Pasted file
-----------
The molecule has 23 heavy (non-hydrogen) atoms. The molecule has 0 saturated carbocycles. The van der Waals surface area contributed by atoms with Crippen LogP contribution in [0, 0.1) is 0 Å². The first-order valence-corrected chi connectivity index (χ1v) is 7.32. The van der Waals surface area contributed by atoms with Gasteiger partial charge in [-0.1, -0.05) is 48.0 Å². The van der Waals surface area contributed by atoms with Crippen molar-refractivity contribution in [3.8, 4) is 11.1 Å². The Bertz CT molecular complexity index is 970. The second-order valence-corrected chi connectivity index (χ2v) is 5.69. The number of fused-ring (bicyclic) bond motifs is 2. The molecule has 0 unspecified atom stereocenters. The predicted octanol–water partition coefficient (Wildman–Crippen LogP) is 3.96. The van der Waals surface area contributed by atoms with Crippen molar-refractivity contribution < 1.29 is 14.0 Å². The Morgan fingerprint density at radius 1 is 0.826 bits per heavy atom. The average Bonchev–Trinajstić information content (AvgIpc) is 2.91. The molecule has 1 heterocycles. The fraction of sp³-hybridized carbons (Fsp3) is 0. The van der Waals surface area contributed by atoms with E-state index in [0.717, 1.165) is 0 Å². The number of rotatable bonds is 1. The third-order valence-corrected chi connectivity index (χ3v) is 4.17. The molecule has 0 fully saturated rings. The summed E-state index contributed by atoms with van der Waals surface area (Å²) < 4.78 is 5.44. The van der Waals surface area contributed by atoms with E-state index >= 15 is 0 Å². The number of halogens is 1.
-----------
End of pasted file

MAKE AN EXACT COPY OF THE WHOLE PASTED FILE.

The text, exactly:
The molecule has 23 heavy (non-hydrogen) atoms. The molecule has 0 saturated carbocycles. The van der Waals surface area contributed by atoms with Crippen LogP contribution in [0, 0.1) is 0 Å². The first-order valence-corrected chi connectivity index (χ1v) is 7.32. The van der Waals surface area contributed by atoms with Gasteiger partial charge in [-0.1, -0.05) is 48.0 Å². The van der Waals surface area contributed by atoms with Crippen molar-refractivity contribution in [3.8, 4) is 11.1 Å². The Bertz CT molecular complexity index is 970. The second-order valence-corrected chi connectivity index (χ2v) is 5.69. The number of fused-ring (bicyclic) bond motifs is 2. The molecule has 0 unspecified atom stereocenters. The predicted octanol–water partition coefficient (Wildman–Crippen LogP) is 3.96. The van der Waals surface area contributed by atoms with Crippen molar-refractivity contribution < 1.29 is 14.0 Å². The Morgan fingerprint density at radius 1 is 0.826 bits per heavy atom. The average Bonchev–Trinajstić information content (AvgIpc) is 2.91. The molecule has 1 heterocycles. The fraction of sp³-hybridized carbons (Fsp3) is 0. The van der Waals surface area contributed by atoms with E-state index in [0.717, 1.165) is 0 Å². The number of rotatable bonds is 1. The third-order valence-corrected chi connectivity index (χ3v) is 4.17. The molecule has 0 fully saturated rings. The summed E-state index contributed by atoms with van der Waals surface area (Å²) < 4.78 is 5.44. The van der Waals surface area contributed by atoms with E-state index >= 15 is 0 Å². The number of halogens is 1.